Indeed it is. When pharmaceutical companies run clinical trials, they really, really want to get positive results. In typical physical science research, null results are still results.
Pharma research is a rather unique and peculiar field whose challenges have often been noted. There’s a phenomenon called the “decline effect” in which some drugs have shown an inexplicable decline in efficacy over time, which some have tried to use to challenge the methodologies used in their evaluation in the first place. And something called the Kaplan-Meier curve which is supposed to show the relative therapeutic benefits of a cancer drug over a control can suddenly reverse itself or show inconsistent results in different studies. A few years ago Harvard created a program in pharmaceutical studies called “Program in Placebo Studies and the Therapeutic Encounter”, and its director, Ted Kaptchuck, has been quoted as asking the rhetorical question, “Do you think this entire field [of pharmaceutical research] is based on a foundation of magical thinking?”
And the “soft” sciences like psychology and sociology tend to be less rigorous than the physical sciences, at least IMHO. Then you have the explosion in journals that was partially driven by the Internet, where you get things like shameless pay-for-publication vanity journals. On top of that there are journals with fairly explicit political agendas – like Energy & Environment, a journal with a special interest in undermining the credibility of climate science (not to be confused with legitimate journals that have a similar name).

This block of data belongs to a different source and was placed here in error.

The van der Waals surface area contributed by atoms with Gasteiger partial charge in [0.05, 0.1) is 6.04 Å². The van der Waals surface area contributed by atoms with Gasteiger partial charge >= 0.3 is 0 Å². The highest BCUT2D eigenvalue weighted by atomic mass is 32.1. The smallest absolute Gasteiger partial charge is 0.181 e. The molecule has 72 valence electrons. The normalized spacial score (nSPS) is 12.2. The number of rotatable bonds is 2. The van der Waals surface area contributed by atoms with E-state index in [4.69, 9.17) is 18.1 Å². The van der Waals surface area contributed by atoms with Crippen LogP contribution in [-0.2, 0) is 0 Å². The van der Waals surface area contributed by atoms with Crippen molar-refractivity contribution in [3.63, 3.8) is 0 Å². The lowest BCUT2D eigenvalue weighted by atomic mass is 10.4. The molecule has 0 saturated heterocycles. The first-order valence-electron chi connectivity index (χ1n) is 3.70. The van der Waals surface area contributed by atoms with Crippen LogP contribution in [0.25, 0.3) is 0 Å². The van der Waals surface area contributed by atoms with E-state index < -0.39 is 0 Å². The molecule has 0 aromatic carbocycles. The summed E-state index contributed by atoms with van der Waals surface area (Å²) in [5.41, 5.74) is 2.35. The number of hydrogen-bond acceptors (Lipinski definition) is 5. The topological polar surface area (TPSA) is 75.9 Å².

And the other things you say are true, too.
But in the final analysis, the question the average lay person would ask is, “can you trust science?” I’d sum it up this way. A few years ago the National Institutes of Health funded a poll of 3,247 scientists which made the news because some of them admitted “faking data”. Aside from the points above about some aspects of medical research, one might note that the percentage involved even in this much-ballyhooed study used in some anti-science pontifications was 0.3%. Perhaps one might compare that with the average mass-media editorial, Internet blog, or used car dealer to see where science rates on the scale of trustworthiness.
This is like saying that lockout/tagout of energy sources when performing maintenance on industrial equipment is flawed because it doesn’t protect against someone smashing the (usually plastic) lockbox with a sledgehammer and turning everything back on while people are still working in it–you’re holding it to a standard it was never designed to meet.
Just like LOTO is meant to protect against accidental re-energization rather than malice, peer review was never meant to protect against outright dishonesty of the sort Bohannon perpetuated.
Those who recall the era of paranormal fascination at the university and research-tank level, ca. 1974 or so, will remember the astounding results and eventual downfall of the whole mess came from the researchers being unable to conceive or believe that anyone would cheat in the testing.
Google “n rays.” Google “Wakefield.” Google “cold fusion.” Google the French study a few years back that came down to one woman mis-counting the samples. Google “Piltdown Man,” fa chrissakes.